what happens to recyclables

What You Should Know Before You Throw Out Your Electronics

Though every municipality differs in processing your waste, you should, as a homeowner, be aware of the special needs of handling any electronics you're about to throw out. Electronic waste has special procedures required for handling due to the toxicity of materials included in the components, like copper, lead, and other heavy metals. But just because you're ready to get rid of your old electronics doesn't mean that the best way to do so is at your waste management facility. Before you opt to have a municipal system handle your electronic waste and recycle what's old, here's some facts you should understand. 

They May Be Reused

Just because you have old electronics, from large televisions and computers to handheld hairdryers, radios, or cell phones, doesn't mean you should always have it removed or recycled by your waste management system. Waste management processes your electronic waste to keep toxins out of landfills and return usable components, like plastic, glass, and metals back into production lines, which is great for electronic items that will never be functional again. Electronics recycling helps to curtail not only toxins and usable components from entering landfills, but from extraneous use of electricity and water as well as unnecessary greenhouse emissions accrued during raw material processing.

But if you have an electronic item to get rid of that's broken or still usable, you should first consider donating or putting it back into circulation with donation. If your outdated television doesn't appeal to you aesthetically, it may be entirely useful to a person in need, so look to donate it to a cause that can not only appreciate and benefit from it, but may also remove it from your home for free. Even if you have a broken electronic item, you may be able to donate it to a charity that can repair it and put it back into service. So if something you're getting rid of still works or has minor repair needs, you should opt to donate it before you head to a recycling center.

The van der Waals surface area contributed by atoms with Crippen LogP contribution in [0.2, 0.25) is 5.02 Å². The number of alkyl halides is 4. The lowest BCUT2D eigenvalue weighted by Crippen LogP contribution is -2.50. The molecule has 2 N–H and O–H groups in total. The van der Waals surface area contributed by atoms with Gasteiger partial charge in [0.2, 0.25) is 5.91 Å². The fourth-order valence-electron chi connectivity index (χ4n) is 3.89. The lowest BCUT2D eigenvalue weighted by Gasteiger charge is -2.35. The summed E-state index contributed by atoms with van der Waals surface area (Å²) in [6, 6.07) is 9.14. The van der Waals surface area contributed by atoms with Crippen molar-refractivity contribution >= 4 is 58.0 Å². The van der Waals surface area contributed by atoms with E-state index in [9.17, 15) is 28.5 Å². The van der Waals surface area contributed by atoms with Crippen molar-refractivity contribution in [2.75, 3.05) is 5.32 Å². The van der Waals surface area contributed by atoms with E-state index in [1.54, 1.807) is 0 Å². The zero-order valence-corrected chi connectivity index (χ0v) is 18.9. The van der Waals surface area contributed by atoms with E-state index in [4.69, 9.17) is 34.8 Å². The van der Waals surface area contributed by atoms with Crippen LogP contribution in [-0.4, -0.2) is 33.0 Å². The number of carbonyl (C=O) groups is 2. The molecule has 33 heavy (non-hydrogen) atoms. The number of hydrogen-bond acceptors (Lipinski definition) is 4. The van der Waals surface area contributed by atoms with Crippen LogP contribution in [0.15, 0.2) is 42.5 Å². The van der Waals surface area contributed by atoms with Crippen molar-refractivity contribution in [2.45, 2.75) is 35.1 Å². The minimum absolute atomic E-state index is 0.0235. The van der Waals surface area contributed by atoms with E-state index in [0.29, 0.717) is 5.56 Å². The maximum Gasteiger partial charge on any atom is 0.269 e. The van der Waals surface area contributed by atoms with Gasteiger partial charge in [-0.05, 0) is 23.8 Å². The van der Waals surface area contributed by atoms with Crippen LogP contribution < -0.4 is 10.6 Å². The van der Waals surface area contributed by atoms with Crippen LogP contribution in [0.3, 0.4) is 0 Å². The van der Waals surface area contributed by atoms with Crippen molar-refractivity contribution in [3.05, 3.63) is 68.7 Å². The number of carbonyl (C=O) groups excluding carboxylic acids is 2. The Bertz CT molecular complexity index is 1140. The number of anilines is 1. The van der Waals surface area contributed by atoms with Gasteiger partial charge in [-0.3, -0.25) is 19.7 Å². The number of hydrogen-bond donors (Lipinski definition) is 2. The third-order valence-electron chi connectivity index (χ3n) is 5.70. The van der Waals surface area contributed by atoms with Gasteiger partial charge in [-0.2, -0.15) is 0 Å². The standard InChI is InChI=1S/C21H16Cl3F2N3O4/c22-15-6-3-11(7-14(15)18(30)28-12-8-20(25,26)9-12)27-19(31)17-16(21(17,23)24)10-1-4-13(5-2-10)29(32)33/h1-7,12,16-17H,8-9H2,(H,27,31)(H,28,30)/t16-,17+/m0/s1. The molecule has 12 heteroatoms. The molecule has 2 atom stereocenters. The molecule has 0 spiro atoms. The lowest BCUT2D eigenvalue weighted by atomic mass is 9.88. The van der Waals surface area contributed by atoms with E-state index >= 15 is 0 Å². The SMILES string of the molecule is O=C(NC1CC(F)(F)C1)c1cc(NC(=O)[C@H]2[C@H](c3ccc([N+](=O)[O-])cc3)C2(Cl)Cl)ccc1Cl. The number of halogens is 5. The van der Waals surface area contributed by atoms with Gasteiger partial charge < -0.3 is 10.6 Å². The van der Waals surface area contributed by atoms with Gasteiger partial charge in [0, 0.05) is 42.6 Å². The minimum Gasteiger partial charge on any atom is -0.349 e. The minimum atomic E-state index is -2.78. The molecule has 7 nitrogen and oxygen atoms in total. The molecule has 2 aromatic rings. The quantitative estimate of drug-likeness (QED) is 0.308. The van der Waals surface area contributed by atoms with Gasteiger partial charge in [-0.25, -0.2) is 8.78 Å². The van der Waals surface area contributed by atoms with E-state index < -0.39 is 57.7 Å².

Recycling May Cost You

Depending on your local waste management, you may or may not be required to pay a fee for electronics waste disposal. Many municipalities include household electronic waste in your bill, with stipulations on when you bring it and how many items you can throw away. If your local waste management doesn't deal with electronic waste, there are many other private industries that will handle and recycle your electronics, with or without a fee. Before you look to remove any electronic waste from your property, check with your local waste management or recycling facility to see which electronics items makes the list, what they'll pick up for free, what you need to bring in to a recycling center, and when it will cost you. Click here for more info.